By Myrna M. Velasco – December 13, 2017, 10:00 PM
from Manila Bulletin
Lisbon, Portugal – The “unresolved” bid for a license extension of the current service contractor of the Malampaya field may emerge as a “critical element” that could eventually affect capital flow on planned liquefied natural gas (LNG) investments in the country.
In a sit-down interview on the sidelines of the recently concluded World LNG Summit, Alan F. Townsend, senior industry specialist for Infrastructure and Natural Resources Department of the International Finance Corporation (IFC) of the World Bank Group, sounded off that it will be greatly beneficial to the Philippine gas industry and the energy sector in general if that particular concern would be dealt with first by relevant government authorities as they prepare the country to propounded investment reset with LNG infrastructure facilities.
Fundamentally, he noted that the government must differentiate and straighten out scenarios on when the Service Contract (SC) 38 for Malampaya will be expiring in 2024; and what is deemed as production decline in the field.
“If the market knew today that Malampaya production in 2024 is literally going to be zero, interest in LNG might go up. And if the market knew that starting from 2025, it would still produce a little lower level than today in the next 10 years, people would be able to tailor investment decisions on those relating to gas-fired power projects or to LNG facilities, at least to that context,” he explained.
Townsend added the resolution of the Malampaya license extension, “from the perspective of the market, would have investors benefit knowing how and what will happen with that extension of the contract – what’s the volume, what’s the price, what’s the duration of the extension – is it 5 years or 10 years? Or would there be a lot of swings in the volume?”
To recall, the SC 38 consortium for Malampaya led by Shell Philippines Exploration B.V. (SPEX) lodged their application for 10-year extension in the past administration, but until now, there is no clarity how the government intends to sort that out.
The resounding narrative in the Philippine energy sector is for gas production in the Malampaya field already nearing depletion, but for industry veterans that have seen and evaluated historical seismic data on this commercially producing asset, its end may still be far from anticipated.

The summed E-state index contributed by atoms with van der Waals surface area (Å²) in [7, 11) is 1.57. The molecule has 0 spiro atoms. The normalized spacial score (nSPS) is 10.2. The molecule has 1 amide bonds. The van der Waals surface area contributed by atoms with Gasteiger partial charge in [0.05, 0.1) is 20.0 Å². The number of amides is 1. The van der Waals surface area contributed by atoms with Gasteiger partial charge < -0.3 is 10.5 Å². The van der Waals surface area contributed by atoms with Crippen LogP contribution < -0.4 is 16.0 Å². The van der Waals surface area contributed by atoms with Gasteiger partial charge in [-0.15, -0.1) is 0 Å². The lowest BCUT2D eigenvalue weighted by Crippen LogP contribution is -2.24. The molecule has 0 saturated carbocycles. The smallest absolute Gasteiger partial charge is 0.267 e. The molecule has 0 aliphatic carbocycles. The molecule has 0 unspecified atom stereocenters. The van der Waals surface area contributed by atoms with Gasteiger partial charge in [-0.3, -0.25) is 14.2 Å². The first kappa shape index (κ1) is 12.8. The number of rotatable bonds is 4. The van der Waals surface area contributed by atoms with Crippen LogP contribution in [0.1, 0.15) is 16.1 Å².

Townsend somehow shares that exposition, basing it from industry knowledge and accounts that he had gotten hold of on his seven years of service during his stint at the World Bank in the Philippines.
“A lot of people really think — if you take it from a lot of power generators in the Philippines, they’re saying we run out of gas by 2024. If that is literally true, that’s really an important data point. But my understanding is that, that’s not literally true – what’s definite to happen in 2024 is the end of the contract.”
He thus emphasized that “the question then is: after 2024, what can the field produce, and given different scenarios — for how long and how much you want the field to produce. There are investment numbers – those are among the details that should be clarified.”
The IFC executive noted that if a decision has to be made, it is prudent that it shall be firmed up under the Duterte administration because the next one may already have very thin leeway to deal with such critical national concern.
Townsend said “if you have an extension done by 2020, that is more than enough time for the operator to respond to technical work and financial mobilization and to make sure that investments will continue. That’s enough lead time before the step-down phase in 2022; then contract expiration in 2024.”
He stressed though that “if it doesn’t get done during the current administration, it’s a little bit of a problem because then you’ll be having a new team coming in that would still have to go through learning curve and they would genuinely then be under a lot of pressure.”
The IFC executive expounded “it’s always hard to make a good decision when you are under pressure, when your leverage is low. The best way to make a decision is when you have time, you have access to technical advice that is needed and for government authorities to have that extra time to explain in simple terms what needs to be done and if it is for the best interest of the country – even if the decision is to extend the current arrangement, that has to be defended, and if the decision is to replace the current arrangement, that also has to be defended. And that shall be done on a higher level, because it is a national asset.”